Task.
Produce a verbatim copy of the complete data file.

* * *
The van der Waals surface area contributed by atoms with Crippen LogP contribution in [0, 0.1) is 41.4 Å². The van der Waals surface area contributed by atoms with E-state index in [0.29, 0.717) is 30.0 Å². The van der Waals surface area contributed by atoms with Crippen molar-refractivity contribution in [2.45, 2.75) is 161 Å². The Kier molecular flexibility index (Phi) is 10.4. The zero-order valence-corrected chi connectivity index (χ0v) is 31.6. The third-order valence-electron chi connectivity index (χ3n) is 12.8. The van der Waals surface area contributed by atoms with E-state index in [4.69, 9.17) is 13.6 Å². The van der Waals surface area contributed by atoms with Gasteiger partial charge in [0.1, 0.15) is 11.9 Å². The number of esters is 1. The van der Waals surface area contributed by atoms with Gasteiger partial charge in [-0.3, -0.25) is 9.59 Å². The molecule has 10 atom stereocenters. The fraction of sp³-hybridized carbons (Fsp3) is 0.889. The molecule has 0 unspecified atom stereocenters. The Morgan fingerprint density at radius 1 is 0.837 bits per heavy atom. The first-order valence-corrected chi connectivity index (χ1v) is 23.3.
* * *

The van der Waals surface area contributed by atoms with Crippen LogP contribution in [0, 0.1) is 41.4 Å². The van der Waals surface area contributed by atoms with E-state index in [0.29, 0.717) is 30.0 Å². The van der Waals surface area contributed by atoms with Crippen molar-refractivity contribution in [2.45, 2.75) is 161 Å². The Kier molecular flexibility index (Phi) is 10.4. The zero-order valence-corrected chi connectivity index (χ0v) is 31.6. The third-order valence-electron chi connectivity index (χ3n) is 12.8. The van der Waals surface area contributed by atoms with E-state index in [4.69, 9.17) is 13.6 Å². The van der Waals surface area contributed by atoms with Gasteiger partial charge in [0.1, 0.15) is 11.9 Å². The number of esters is 1. The van der Waals surface area contributed by atoms with Gasteiger partial charge in [-0.3, -0.25) is 9.59 Å². The molecule has 10 atom stereocenters. The fraction of sp³-hybridized carbons (Fsp3) is 0.889. The molecule has 0 unspecified atom stereocenters. The Morgan fingerprint density at radius 1 is 0.837 bits per heavy atom. The first-order valence-corrected chi connectivity index (χ1v) is 23.3.